These open up some great opportunities for QlikView deployments, but they depend on sophisticated developers to take advantage of them. In other words, they are not capabilities that a business analyst -- even a power user who's mastered QlikView scripts -- will be able to handle. They mark the extension of QlikView from stand-alone dashboards to a system that is managed by an IT department and integrated with the rest of the corporate infrastructure.

This is exactly the "pervasive business intelligence" that industry gurus currently tout as the future of BI. QlikView has correctly figured out that it must move in this direction to continue growing, and in particular to compete against traditional BI vendors at large enterprises. That said, I think QlikView still has plenty of room to grow within the traditional business intelligence market as well.

- Mobile interface. This actually came out in April and it’s just not that important in the grand scheme of things. But if you’re as superficial as I am, you’ll think it’s the most exciting news of all. Yes, you can access QlikView reports on iPad, Android and Blackberry smartphones, including those touchscreen features you’ve wanted since seeing Minority Report. The iPad version will even use the embedded GPS to automatically select localized information. How cool is that?

Thursday, December 02, 2010

HubSpot Expands Its Services But Stays Focused on Small Business

Summary: HubSpot has continued to grow its customer base and expand its product. It's looking more like a conventional small-business marketing automation system every day.

You have to admire a company that defines a clear strategy and methodically executes it. HubSpot has always aimed to provide small businesses with one easy-to-use system for all their marketing needs. The company began with search engine optimization to attract traffic, and added landing pages, blogging, Web hosting, lead scoring, and integration. Since my July 2009 review, HubSpot has further extended the system to include social media monitoring and sharing, limited list segmentation and simple drip marketing campaigns. It is now working on more robust outbound email, support for mobile Web pages, and APIs for outside developers to create add-on applications.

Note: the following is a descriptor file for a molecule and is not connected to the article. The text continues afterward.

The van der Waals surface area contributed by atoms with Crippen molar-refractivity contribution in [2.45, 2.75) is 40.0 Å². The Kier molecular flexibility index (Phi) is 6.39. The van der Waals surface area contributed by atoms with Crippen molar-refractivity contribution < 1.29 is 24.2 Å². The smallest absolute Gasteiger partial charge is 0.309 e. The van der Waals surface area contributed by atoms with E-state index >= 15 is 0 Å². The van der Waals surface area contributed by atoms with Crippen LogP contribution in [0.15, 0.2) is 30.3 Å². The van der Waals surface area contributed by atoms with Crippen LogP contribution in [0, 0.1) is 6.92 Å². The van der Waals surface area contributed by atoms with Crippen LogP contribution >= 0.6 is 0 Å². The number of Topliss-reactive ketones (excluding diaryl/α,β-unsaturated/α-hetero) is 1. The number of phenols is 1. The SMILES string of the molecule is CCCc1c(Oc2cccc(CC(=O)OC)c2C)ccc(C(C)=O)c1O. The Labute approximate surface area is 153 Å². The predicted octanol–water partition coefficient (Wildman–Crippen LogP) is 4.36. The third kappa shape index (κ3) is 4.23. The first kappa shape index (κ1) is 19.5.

The extension into email is a particularly significant step for HubSpot, placing it in more direct competition with other small business marketing systems like Infusionsoft, OfficeAutoPilot and Genoo. Of course, this competition was always implicit – few small businesses would have purchased HubSpot plus one of those products. But HubSpot’s “inbound marketing” message was different enough that most buyers would have decided based on their marketing priorities (Web site or email?). As both sets of systems expand their scope, their features will overlap more and marketers will compare them directly.

Choices will be based on individual features and supporting services. In terms of features, HubSpot still offers unmatched search engine optimization and only Genoo shares its ability to host a complete Web site (as opposed to just landing pages and microsites). On the other hand, HubSpot’s lead scoring, email and nurture campaigns are quite limited compared with its competitors. Web analytics, social media and CRM integration seem roughly equivalent.

One distinct disadvantage is that most small business marketing automation systems offer their own low-cost alternative to, while HubSpot does not. HubSpot’s Kirsten Knipp told me the company has no plans to add this, relying instead on easy integration with systems like SugarCRM and Zoho. But I wouldn’t be surprised if they changed their minds.

In general, though, HubSpot’s growth strategy seems to rely more on expanding services than features. This makes sense: like everyone else, they've recognized that most small businesses (and many not-so-small businesses) don’t know how to make good use of a marketing automation program. This makes support essential for both selling and retaining them as customers.

One aspect of service is consulting support. HubSpot offers three pricing tiers that add service as well as features at the levels increase. The highest tier, still a relatively modest $18,000 per year, includes a weekly telephone consultation.

The company has also set up new programs to help recruit and train marketing experts who can resell the product and/or use it to support their own clients. These programs include sales training, product training, and certification. They should both expand HubSpot’s sales and provide experts to help buyers that HubSpot sells directly.

So far, HubSpot’s strategy has been working quite nicely. The company has been growing at a steady pace, reaching 3,500 customers in October with 98% monthly retention. A couple hundred of these are at the highest pricing tier, with the others split about evenly between the $3,000 and $9,000 levels. This is still fewer clients than Infusionsoft, which had more than 6,000 clients as of late September. But it's probably more than any other marketing automation vendor and impressive by any standard.